Everyone knows how ruthless the music industry can be, so you wouldn’t blame someone from falling at the first hurdle. But Tom Gregory just doesn’t know when to quit. “I’ve always been the underdog,” the 25-year-old says with a shrug. “If there’s a closed door in front of me, I’ll keep knocking. And if the door’s not open, I’ll just ram it down.”
Raised in the small coastal town of Fleetwood, Blackpool, Gregory has already asserted himself as one of the UK’s most promising new artists. His debut album, Heaven in a World So Cold, is a breathtaking collection of soaring pop anthems and heartfelt ballads, including the rousing single “Fingertips”, which has already racked up more than 50 million streams. And while it’s easy to see why Gregory has drawn comparisons to chart-toppers such as Lewis Capaldi and James Arthur, his music offers an additional, rock-influenced edge.
“A lot of the music I heard growing up was CDs handed down by my dad, from Keane to The Killers, and a lot of Britpop,” Gregory explains. In this extensive collection, he also discovered classic American singer-songwriters such as James Taylor and George Benson – artists who weren’t afraid to wear their hearts on their sleeves. “I’d just listen to these guys for hours, absorbing it all.”
He was a shy teenager, and initially struggled to express how he felt about music to anyone. For a long time, singing was a hobby he kept to the confines of his bedroom, where he also began writing his own song lyrics. But everything changed when his dad signed him up to audition for The Voice when he was 16 years old. Gregory impressed showrunners enough that he made it through to the live audition round in London, where he was plonked onto a stage in front of the celebrity judges. This was his moment “I got knocked back!” Gregory says, laughing. “No one turned around for me. I thought it was the end of the world.” Coming from a rundown seaside town, he’d convinced himself that this would be his only chance to make it as a singer. “I wasn’t an academic kid, but I was streetwise, and I was smart enough to know that people from Fleetwood don’t become pop stars,” he says. “They’ve got about as much chance as becoming astronauts.”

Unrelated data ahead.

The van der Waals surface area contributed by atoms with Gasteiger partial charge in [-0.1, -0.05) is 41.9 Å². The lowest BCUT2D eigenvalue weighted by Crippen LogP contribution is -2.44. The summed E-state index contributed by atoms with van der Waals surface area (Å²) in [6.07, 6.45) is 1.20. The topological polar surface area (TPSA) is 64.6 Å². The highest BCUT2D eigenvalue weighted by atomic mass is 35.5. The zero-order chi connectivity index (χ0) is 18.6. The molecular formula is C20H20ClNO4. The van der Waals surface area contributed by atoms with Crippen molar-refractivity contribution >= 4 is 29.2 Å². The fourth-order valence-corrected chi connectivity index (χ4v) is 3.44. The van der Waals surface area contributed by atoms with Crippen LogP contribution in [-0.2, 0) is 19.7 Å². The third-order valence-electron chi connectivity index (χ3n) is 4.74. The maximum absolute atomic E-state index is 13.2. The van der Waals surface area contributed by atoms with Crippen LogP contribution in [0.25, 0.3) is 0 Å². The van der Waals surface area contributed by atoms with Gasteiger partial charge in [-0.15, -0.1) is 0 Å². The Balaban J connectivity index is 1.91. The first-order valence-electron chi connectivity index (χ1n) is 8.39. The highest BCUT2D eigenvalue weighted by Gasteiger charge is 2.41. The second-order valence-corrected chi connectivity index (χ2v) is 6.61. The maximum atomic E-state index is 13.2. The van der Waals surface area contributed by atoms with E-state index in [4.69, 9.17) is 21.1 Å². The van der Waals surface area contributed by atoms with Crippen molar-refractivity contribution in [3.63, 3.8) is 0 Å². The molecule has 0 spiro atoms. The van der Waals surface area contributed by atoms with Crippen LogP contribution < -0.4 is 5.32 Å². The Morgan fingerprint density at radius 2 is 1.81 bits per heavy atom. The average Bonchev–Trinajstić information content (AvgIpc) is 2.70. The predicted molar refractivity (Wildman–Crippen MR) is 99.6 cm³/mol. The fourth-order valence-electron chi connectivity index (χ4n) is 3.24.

Miserable at school and with The Voice setback still fresh in his mind, Gregory went through a bout of depression as a teenager. “I had a lot of problems with my mood, which is why I’m really open now talking about mental health, especially among men,” he says. He was forced to repeat his final year after failing his exams, and watch the rest of his friends head off to university. Desperate for a new outlet, he swiped an acoustic guitar from his school’s music supplies.
“We didn’t really have much money at the time,” he says, referring to the period in 2008 where many families came under heavy stress due to the financial crisis. “I’ve still got the guitar now.” He used it to write what is, to date, his biggest hit: “Fingertips”, a propulsive piano-based number that manages to recall both the classic soul of Aloe Blacc and the slick pop charisma of Niall Horan. Gregory plans on signing the guitar and returning it to his old school. “I’ll say sorry for pinching it, but also tell them it changed my life,” he says. “I think I would have gone down the wrong path if it weren’t for that.” The song is currently hitting the top 10 in countries around Europe; at the same time Gregory is also the voice behind the EDM smash “Never Let Me Down”, from Berlin-based production duo VIZE – the most successful dance duo in Europe – which is about to surpass 90 million streams.